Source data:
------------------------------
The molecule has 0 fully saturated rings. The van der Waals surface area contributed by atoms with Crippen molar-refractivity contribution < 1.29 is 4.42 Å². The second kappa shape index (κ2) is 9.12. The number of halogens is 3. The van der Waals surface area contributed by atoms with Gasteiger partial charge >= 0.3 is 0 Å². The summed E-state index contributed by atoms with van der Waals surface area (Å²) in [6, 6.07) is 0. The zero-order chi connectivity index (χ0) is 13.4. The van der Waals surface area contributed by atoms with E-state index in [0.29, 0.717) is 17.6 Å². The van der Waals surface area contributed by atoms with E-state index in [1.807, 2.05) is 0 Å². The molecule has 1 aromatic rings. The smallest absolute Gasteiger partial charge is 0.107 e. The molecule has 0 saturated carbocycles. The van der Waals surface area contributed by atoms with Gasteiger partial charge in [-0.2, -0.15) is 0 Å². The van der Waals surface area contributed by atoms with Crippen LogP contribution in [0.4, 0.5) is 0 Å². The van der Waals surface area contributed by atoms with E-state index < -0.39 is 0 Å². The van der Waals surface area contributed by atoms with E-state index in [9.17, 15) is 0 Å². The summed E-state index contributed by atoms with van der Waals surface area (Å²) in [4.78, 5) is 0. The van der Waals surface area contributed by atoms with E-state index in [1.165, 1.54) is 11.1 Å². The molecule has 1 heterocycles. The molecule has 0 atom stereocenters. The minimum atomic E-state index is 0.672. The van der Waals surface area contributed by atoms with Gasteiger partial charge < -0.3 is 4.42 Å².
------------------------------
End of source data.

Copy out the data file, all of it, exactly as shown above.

The molecule has 0 fully saturated rings. The van der Waals surface area contributed by atoms with Crippen molar-refractivity contribution < 1.29 is 4.42 Å². The second kappa shape index (κ2) is 9.12. The number of halogens is 3. The van der Waals surface area contributed by atoms with Gasteiger partial charge >= 0.3 is 0 Å². The summed E-state index contributed by atoms with van der Waals surface area (Å²) in [6, 6.07) is 0. The zero-order chi connectivity index (χ0) is 13.4. The van der Waals surface area contributed by atoms with E-state index in [0.29, 0.717) is 17.6 Å². The van der Waals surface area contributed by atoms with E-state index in [1.807, 2.05) is 0 Å². The molecule has 1 aromatic rings. The smallest absolute Gasteiger partial charge is 0.107 e. The molecule has 0 saturated carbocycles. The van der Waals surface area contributed by atoms with Gasteiger partial charge in [-0.2, -0.15) is 0 Å². The van der Waals surface area contributed by atoms with Crippen LogP contribution in [0.4, 0.5) is 0 Å². The van der Waals surface area contributed by atoms with E-state index < -0.39 is 0 Å². The van der Waals surface area contributed by atoms with E-state index in [9.17, 15) is 0 Å². The summed E-state index contributed by atoms with van der Waals surface area (Å²) in [4.78, 5) is 0. The van der Waals surface area contributed by atoms with E-state index in [1.165, 1.54) is 11.1 Å². The molecule has 1 heterocycles. The molecule has 0 atom stereocenters. The minimum atomic E-state index is 0.672. The van der Waals surface area contributed by atoms with Gasteiger partial charge < -0.3 is 4.42 Å².